“People speak of [natural] gas as a bridge to the future, but there had better be something at the other end of the bridge,” Henry Jacoby, co-director emeritus of MIT’s Joint Program on the Science and Policy of Global Change, said earlier this year after co-authoring a report by the MIT Energy Initiative (MITEI) on The Future of Natural Gas.
Jacoby’s nagging thoughts prompted him and other researchers to further study shale gas and how its success could impact U.S. energy policy, including future technological development. Built on the MITEI study, the researchers' new report — The Influence of Shale Gas on U.S. Energy and Environmental Policy — is in this month's inaugural edition of the journal Economics of Energy and Environmental Policy.
“Prior to this we hadn’t compared U.S. gas production with and without shale,” Jacoby says of the new research. “This report makes that comparison. And we found much of what we already knew — which is a good thing — that shale makes a big difference. It helps lower gas prices, it stimulates the economy and it provides greater flexibility to ease the cutting of emissions. But it also suppresses renewables.”
The researchers came to these conclusions by considering what our nation would look like with shale and without shale under several policy scenarios. They found that gas prices would rise by about five times the current levels by 2050 without shale gas, under one scenario; electricity prices would also grow. But with shale gas, prices should only about double. The shale input also reduces electricity price growth by 5 percent in 2030 and 10 percent in 2045, compared to a scenario without shale gas.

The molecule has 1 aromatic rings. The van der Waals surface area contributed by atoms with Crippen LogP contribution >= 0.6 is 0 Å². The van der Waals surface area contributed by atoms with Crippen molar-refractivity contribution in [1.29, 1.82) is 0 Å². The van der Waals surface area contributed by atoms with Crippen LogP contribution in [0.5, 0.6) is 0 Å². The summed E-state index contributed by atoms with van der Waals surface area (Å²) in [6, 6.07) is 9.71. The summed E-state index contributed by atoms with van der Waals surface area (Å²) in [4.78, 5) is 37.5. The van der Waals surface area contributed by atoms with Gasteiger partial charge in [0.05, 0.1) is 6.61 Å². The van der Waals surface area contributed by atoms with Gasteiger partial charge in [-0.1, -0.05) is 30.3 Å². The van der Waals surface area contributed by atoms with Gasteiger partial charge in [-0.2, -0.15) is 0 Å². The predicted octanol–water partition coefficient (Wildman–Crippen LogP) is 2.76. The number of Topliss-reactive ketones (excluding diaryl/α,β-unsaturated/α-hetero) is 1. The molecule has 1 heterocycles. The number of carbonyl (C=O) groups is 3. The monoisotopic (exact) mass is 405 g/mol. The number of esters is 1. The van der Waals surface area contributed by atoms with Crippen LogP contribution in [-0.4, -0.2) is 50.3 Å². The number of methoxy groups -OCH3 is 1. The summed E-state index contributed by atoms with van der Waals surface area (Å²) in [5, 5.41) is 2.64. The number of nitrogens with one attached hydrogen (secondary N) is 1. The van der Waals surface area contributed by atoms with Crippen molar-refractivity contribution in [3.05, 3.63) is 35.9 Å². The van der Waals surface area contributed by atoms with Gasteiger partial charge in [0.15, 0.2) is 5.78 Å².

A report released last month by IHS Global Insight, a global research firm commissioned by America’s Natural Gas Alliance, shows similar results. Prices would drop 10 percent in 2036 with shale, according to IHS, and the industry would add 870,000 U.S. jobs by 2015.
John Deutch, MIT professor and chair of a special U.S. Department of Energy panel studying shale, agrees with the significant economic contribution the shale industry can provide. Deutch, who was associated with the earlier MITEI report but not the new MIT study, said that the most recent employment estimates showed that there are three-quarters of a million jobs in the shale gas industry.
“More jobs are being created in Pennsylvania and Ohio by shale gas production than anything else that I’m aware of,” Deutch said at a recent MIT lecture, suggesting the significance of those two battleground states in U.S. elections.
“Over the last couple of years I’ve realized that what’s happening with unconventional natural gas [shale] is the biggest energy story that’s happened in the 40-plus years that I’ve been watching energy development in this country,” says Deutch, who served as undersecretary of the Department of Energy in the 1970s.
Shale’s low price tag is one of the reasons for its boom. For every $4 we pay for energy from natural gas, we pay $25 for oil, according to recent statistics from the U.S. Energy Information Administration.
Jacoby and Deutch agree this is not sustainable, and that there is a great incentive to continue to tap into the shale market — with Deutch calling shale “remarkably inexpensive” compared to other forms of natural gas.
This successful outlook has prompted some of the world’s leading oil companies to further invest in natural gas, and specifically shale gas production. Last month, Shell announced it would double gas production in North America in the next three years and that it has recently expanded its work to China.